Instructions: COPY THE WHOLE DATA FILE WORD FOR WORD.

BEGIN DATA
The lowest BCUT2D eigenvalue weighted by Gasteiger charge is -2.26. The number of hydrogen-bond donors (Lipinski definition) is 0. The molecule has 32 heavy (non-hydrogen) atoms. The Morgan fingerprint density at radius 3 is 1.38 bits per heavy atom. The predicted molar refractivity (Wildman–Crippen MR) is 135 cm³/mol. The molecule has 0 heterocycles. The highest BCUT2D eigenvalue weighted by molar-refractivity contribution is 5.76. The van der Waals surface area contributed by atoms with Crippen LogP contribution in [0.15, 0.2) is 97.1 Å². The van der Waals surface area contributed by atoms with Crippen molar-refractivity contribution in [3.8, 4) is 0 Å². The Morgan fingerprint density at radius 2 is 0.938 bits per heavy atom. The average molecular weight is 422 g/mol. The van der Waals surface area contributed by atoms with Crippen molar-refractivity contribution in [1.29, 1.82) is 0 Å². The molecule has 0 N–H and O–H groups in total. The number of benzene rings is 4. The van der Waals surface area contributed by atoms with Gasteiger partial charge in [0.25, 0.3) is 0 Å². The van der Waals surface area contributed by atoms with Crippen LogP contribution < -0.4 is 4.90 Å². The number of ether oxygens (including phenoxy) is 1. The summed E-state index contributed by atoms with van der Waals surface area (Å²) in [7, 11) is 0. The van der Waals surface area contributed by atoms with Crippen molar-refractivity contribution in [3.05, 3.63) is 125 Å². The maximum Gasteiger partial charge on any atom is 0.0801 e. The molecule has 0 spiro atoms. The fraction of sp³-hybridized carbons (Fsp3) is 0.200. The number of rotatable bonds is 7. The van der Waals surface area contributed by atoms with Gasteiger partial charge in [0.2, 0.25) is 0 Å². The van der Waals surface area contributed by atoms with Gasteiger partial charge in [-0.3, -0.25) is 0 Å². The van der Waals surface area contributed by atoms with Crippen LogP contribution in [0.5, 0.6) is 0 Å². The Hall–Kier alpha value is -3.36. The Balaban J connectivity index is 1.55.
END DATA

The lowest BCUT2D eigenvalue weighted by Gasteiger charge is -2.26. The number of hydrogen-bond donors (Lipinski definition) is 0. The molecule has 32 heavy (non-hydrogen) atoms. The Morgan fingerprint density at radius 3 is 1.38 bits per heavy atom. The predicted molar refractivity (Wildman–Crippen MR) is 135 cm³/mol. The molecule has 0 heterocycles. The highest BCUT2D eigenvalue weighted by molar-refractivity contribution is 5.76. The van der Waals surface area contributed by atoms with Crippen LogP contribution in [0.15, 0.2) is 97.1 Å². The van der Waals surface area contributed by atoms with Crippen molar-refractivity contribution in [3.8, 4) is 0 Å². The Morgan fingerprint density at radius 2 is 0.938 bits per heavy atom. The average molecular weight is 422 g/mol. The van der Waals surface area contributed by atoms with Crippen molar-refractivity contribution in [1.29, 1.82) is 0 Å². The molecule has 0 N–H and O–H groups in total. The number of benzene rings is 4. The van der Waals surface area contributed by atoms with Gasteiger partial charge in [0.25, 0.3) is 0 Å². The van der Waals surface area contributed by atoms with Crippen LogP contribution < -0.4 is 4.90 Å². The number of ether oxygens (including phenoxy) is 1. The summed E-state index contributed by atoms with van der Waals surface area (Å²) in [7, 11) is 0. The van der Waals surface area contributed by atoms with Crippen molar-refractivity contribution in [3.05, 3.63) is 125 Å². The maximum Gasteiger partial charge on any atom is 0.0801 e. The molecule has 0 spiro atoms. The fraction of sp³-hybridized carbons (Fsp3) is 0.200. The number of rotatable bonds is 7. The van der Waals surface area contributed by atoms with Gasteiger partial charge in [0.2, 0.25) is 0 Å². The van der Waals surface area contributed by atoms with Gasteiger partial charge in [-0.3, -0.25) is 0 Å². The van der Waals surface area contributed by atoms with Crippen LogP contribution in [0.5, 0.6) is 0 Å². The Hall–Kier alpha value is -3.36. The Balaban J connectivity index is 1.55.